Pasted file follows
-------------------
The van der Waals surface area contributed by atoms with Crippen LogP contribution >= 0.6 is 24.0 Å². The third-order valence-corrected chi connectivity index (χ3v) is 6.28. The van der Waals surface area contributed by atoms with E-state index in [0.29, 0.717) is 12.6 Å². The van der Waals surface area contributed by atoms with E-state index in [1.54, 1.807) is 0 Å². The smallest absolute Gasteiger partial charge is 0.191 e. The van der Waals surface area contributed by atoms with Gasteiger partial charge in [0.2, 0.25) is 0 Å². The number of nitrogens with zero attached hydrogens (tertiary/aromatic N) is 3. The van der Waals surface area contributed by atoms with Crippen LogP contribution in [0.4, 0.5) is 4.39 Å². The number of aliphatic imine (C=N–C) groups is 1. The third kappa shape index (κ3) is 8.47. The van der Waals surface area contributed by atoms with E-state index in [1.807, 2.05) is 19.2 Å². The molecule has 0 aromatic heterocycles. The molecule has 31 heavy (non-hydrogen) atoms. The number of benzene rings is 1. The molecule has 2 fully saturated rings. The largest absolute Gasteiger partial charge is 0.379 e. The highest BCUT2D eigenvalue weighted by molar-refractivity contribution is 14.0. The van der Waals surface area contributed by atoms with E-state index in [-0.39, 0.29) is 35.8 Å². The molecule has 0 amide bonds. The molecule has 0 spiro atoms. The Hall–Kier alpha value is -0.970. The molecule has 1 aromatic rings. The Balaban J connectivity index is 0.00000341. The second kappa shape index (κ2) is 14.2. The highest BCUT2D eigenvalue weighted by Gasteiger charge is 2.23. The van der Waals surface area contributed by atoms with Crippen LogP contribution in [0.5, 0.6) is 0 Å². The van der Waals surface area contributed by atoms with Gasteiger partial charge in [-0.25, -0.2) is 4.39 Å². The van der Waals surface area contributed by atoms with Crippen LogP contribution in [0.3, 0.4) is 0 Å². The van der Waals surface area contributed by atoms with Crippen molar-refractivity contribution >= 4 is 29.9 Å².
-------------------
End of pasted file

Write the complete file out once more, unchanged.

The van der Waals surface area contributed by atoms with Crippen LogP contribution >= 0.6 is 24.0 Å². The third-order valence-corrected chi connectivity index (χ3v) is 6.28. The van der Waals surface area contributed by atoms with E-state index in [0.29, 0.717) is 12.6 Å². The van der Waals surface area contributed by atoms with E-state index in [1.54, 1.807) is 0 Å². The smallest absolute Gasteiger partial charge is 0.191 e. The van der Waals surface area contributed by atoms with Gasteiger partial charge in [0.2, 0.25) is 0 Å². The number of nitrogens with zero attached hydrogens (tertiary/aromatic N) is 3. The van der Waals surface area contributed by atoms with Crippen LogP contribution in [0.4, 0.5) is 4.39 Å². The number of aliphatic imine (C=N–C) groups is 1. The third kappa shape index (κ3) is 8.47. The van der Waals surface area contributed by atoms with E-state index in [1.807, 2.05) is 19.2 Å². The molecule has 0 aromatic heterocycles. The molecule has 31 heavy (non-hydrogen) atoms. The number of benzene rings is 1. The molecule has 2 fully saturated rings. The largest absolute Gasteiger partial charge is 0.379 e. The highest BCUT2D eigenvalue weighted by molar-refractivity contribution is 14.0. The van der Waals surface area contributed by atoms with E-state index in [-0.39, 0.29) is 35.8 Å². The molecule has 0 amide bonds. The molecule has 0 spiro atoms. The Hall–Kier alpha value is -0.970. The molecule has 1 aromatic rings. The Balaban J connectivity index is 0.00000341. The second kappa shape index (κ2) is 14.2. The highest BCUT2D eigenvalue weighted by Gasteiger charge is 2.23. The van der Waals surface area contributed by atoms with Crippen LogP contribution in [0.5, 0.6) is 0 Å². The van der Waals surface area contributed by atoms with Gasteiger partial charge in [-0.25, -0.2) is 4.39 Å². The van der Waals surface area contributed by atoms with Crippen LogP contribution in [0.3, 0.4) is 0 Å². The van der Waals surface area contributed by atoms with Crippen molar-refractivity contribution >= 4 is 29.9 Å².